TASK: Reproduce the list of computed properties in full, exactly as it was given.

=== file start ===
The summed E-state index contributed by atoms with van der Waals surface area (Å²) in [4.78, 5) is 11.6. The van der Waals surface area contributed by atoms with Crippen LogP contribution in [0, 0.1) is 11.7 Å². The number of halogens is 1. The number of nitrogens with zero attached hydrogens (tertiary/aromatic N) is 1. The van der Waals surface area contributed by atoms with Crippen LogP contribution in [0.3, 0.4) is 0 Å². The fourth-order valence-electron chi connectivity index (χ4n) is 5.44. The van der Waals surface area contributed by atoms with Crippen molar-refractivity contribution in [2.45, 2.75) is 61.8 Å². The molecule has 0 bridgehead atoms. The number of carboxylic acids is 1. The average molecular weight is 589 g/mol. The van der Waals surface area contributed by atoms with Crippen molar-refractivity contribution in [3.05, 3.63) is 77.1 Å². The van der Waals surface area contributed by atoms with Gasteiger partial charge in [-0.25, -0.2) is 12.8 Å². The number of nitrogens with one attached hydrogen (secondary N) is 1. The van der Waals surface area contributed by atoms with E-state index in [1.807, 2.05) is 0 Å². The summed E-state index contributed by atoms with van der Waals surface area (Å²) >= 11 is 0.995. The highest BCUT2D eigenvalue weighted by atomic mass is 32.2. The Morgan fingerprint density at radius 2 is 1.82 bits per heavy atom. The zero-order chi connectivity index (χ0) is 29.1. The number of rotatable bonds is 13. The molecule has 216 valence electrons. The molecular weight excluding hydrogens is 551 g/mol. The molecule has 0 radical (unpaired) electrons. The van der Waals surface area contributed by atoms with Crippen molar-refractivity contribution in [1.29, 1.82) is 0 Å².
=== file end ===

The summed E-state index contributed by atoms with van der Waals surface area (Å²) in [4.78, 5) is 11.6. The van der Waals surface area contributed by atoms with Crippen LogP contribution in [0, 0.1) is 11.7 Å². The number of halogens is 1. The number of nitrogens with zero attached hydrogens (tertiary/aromatic N) is 1. The van der Waals surface area contributed by atoms with Crippen LogP contribution in [0.3, 0.4) is 0 Å². The fourth-order valence-electron chi connectivity index (χ4n) is 5.44. The van der Waals surface area contributed by atoms with Crippen molar-refractivity contribution in [2.45, 2.75) is 61.8 Å². The molecule has 0 bridgehead atoms. The number of carboxylic acids is 1. The average molecular weight is 589 g/mol. The van der Waals surface area contributed by atoms with Crippen molar-refractivity contribution in [3.05, 3.63) is 77.1 Å². The van der Waals surface area contributed by atoms with Gasteiger partial charge in [-0.25, -0.2) is 12.8 Å². The number of nitrogens with one attached hydrogen (secondary N) is 1. The van der Waals surface area contributed by atoms with E-state index in [1.807, 2.05) is 0 Å². The summed E-state index contributed by atoms with van der Waals surface area (Å²) >= 11 is 0.995. The highest BCUT2D eigenvalue weighted by atomic mass is 32.2. The Morgan fingerprint density at radius 2 is 1.82 bits per heavy atom. The zero-order chi connectivity index (χ0) is 29.1. The number of rotatable bonds is 13. The molecule has 216 valence electrons. The molecular weight excluding hydrogens is 551 g/mol. The molecule has 0 radical (unpaired) electrons. The van der Waals surface area contributed by atoms with Crippen molar-refractivity contribution in [1.29, 1.82) is 0 Å².